Wednesday, 14 December 2016

Senate Cuts Down President’s Control OfNigeria Police Force

• Governors to issue orders to CPs
• We’ll enforce the law, say Police
• Obasanjo, Amosun seek support for
officers
• Control by govs recipe for disaster
Nigeria’s Senate is stepping up efforts at
saving democracy from executive abuse. It
plans to amend the Constitution to
decentralise the police force, whittle down
the powers of the President over
commissioners of police by giving state
governors the power of the ‘last
command.’
Through a gazetted Senate Bill 346
sponsored by Solomon Olamilekan of the
All Progressives’ Congress (APC) from
Lagos East Senatorial District, the Upper
Legislative Chamber has given full powers
to governors to issue unconditional
directives to the Police in their states.
A copy of the Bill obtained by The
Guardian, specifically deleted the proviso
in section 215 (4) of the 1999 Constitution
as amended that empowered the President
to overrule any orders given to a Police
Commissioner by the state governor.
The Bill also seeks to nullify the provision
in section 215(5) which had prevented any
court from entertaining cases arising from
such orders issued by the President to the
police.
Greater control of the police by states will
douse tension between the presidency and
state governments over local policing,
bolster efforts at fighting crime and ease
governance. Effective policing at that level
would also help states build the required
infrastructure to create jobs.
There have been loud calls for political
restructuring of the country for effective
policing at the state and local government
levels in response to rising spate of crime,
including insurgency, armed robbery and
kidnapping. The idea of state police has
received increasing support despite Federal
Government’s insistence on total control of
the force. It was also part of the
recommendations of the 2014 National
Conference convened by former President
Goodluck Jonathan which the current
government has refused to implement.
Security experts have however said,
without appropriate checks and balances
in place, governors’ control of police
commissioners in their states would be a
“recipe for disaster.”
Managing Director of Beacon Security
Consulting, Kabir Adamu, expressed worry
that the political situation in Nigeria does
not favour the decision, as its
implementation would help political and
self-serving interest prevail.
He said: “But I think it would be better if
one sees the checks and balances the
Senate intends to introduce in the new law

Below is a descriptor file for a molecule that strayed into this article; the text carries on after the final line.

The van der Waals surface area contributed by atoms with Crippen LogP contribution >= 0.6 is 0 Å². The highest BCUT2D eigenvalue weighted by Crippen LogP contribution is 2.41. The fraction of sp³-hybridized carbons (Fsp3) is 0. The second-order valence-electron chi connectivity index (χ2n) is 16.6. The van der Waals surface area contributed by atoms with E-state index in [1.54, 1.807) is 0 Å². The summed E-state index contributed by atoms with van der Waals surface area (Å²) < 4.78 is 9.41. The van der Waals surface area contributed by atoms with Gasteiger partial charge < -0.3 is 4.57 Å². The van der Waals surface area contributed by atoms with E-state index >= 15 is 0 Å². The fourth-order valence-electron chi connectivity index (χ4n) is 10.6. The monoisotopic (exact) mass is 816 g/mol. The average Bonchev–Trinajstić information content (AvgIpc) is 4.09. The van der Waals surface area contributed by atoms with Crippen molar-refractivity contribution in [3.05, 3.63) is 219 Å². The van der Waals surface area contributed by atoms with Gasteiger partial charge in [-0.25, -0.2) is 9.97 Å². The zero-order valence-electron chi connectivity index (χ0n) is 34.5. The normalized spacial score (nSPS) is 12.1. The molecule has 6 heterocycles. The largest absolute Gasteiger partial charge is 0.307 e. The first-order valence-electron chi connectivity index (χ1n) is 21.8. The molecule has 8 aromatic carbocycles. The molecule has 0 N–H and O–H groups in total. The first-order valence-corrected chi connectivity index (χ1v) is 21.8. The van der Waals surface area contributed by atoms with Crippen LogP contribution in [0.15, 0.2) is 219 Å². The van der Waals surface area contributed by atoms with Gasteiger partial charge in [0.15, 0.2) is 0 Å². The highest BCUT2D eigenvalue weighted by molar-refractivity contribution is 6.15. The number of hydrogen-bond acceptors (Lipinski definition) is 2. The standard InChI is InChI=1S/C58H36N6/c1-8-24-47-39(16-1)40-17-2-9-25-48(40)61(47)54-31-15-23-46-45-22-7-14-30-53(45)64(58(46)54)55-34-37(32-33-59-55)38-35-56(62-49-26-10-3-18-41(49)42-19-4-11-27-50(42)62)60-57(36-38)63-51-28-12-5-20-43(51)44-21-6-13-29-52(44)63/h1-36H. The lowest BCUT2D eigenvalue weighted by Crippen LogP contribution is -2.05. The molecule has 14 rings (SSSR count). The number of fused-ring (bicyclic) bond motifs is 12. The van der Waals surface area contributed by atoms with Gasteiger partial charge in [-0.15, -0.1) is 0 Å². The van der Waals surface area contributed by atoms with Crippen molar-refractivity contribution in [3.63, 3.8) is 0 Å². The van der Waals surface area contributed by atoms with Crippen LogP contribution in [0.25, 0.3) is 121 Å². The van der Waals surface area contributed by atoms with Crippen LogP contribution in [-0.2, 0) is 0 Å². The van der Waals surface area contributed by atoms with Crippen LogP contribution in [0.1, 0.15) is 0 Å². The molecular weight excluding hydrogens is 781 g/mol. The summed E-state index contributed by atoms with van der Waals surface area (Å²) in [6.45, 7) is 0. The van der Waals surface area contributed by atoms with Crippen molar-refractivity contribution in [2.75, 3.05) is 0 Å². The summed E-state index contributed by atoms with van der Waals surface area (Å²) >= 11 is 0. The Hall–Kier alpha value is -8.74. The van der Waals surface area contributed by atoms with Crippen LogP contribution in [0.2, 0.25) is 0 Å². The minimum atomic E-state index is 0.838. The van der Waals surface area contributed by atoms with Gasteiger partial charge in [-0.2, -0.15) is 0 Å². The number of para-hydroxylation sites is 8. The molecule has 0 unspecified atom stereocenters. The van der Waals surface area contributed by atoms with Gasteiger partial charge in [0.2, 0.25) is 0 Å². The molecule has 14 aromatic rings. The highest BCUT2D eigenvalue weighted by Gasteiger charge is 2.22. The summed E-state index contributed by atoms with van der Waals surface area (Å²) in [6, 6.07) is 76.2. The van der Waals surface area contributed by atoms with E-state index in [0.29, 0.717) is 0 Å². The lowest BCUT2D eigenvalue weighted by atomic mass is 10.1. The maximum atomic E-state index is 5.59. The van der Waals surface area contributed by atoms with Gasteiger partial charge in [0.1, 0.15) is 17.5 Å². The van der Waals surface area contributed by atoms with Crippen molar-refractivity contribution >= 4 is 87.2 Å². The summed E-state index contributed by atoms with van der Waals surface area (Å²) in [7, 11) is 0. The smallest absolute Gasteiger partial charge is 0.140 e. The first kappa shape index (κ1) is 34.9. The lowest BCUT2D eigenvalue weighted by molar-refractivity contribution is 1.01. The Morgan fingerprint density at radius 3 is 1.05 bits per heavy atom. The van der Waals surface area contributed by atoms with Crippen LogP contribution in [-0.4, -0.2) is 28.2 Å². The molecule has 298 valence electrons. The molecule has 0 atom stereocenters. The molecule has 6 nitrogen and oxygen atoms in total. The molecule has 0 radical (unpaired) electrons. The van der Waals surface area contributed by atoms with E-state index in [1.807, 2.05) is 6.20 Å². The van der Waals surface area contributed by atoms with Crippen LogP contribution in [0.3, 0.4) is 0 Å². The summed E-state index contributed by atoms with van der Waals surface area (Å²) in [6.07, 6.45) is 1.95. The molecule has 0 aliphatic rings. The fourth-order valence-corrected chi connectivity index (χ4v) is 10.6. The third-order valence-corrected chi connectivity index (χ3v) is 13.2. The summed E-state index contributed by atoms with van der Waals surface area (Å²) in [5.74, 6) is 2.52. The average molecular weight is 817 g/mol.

and to ensure that this very vital institution
of law enforcement is not used to serve
either political party or self interest. If they
do not introduce checks and balances, then
it is a recipe for national disaster,” Adamu
argued.
Aliu Umar Babangida, who manages the
Abuja-based Goldwater &Riversand
Consult, a defence and national security
firm, agreed with Adamu. “It is necessary
but not yet the right time to allow
governors exercise control over
Commissioners of Police,” he told The
Guardian .
The Police force in its reaction said it
would simply enforce any law made by the
Legislature and signed by the Executive
arm of government.
“I can’t comment on political decisions; we
are professionals and law enforcers.
Whatever law comes into force, we would
obey, Force Public Relations Officer (FPRO),
Don Awunah, told The Guardian.
He described the Police as an agency vested
with the responsibility of enforcing the
law, while the National Assembly makes
the laws.
The specific amendment that removed the
obstacle on the way of state governors in
directing the police commissioners reads:
“The Constitution of the Federal Republic
of Nigeria 1999 (in this Bill referred to as
“the Principal Act”) is altered as set out in
this Bill. Section 215 of the Principal Act is
altered by deleting the provision to
subsection 4.”
The same section 215 is also altered by
deleting immediately after the word “shall”
in line 3, the word “not” in subsection 5.
3.”
The Bill, when successfully passed by the
Senate, will face little hurdle in the state
legislatures which are required to endorse
any amendment of the constitution by the
national legislature before it becomes
valued. But with the governors already
itching to enjoy powers similar to having a
state police, the amendment could have a
smooth sail in the 36 Houses of Assembly.

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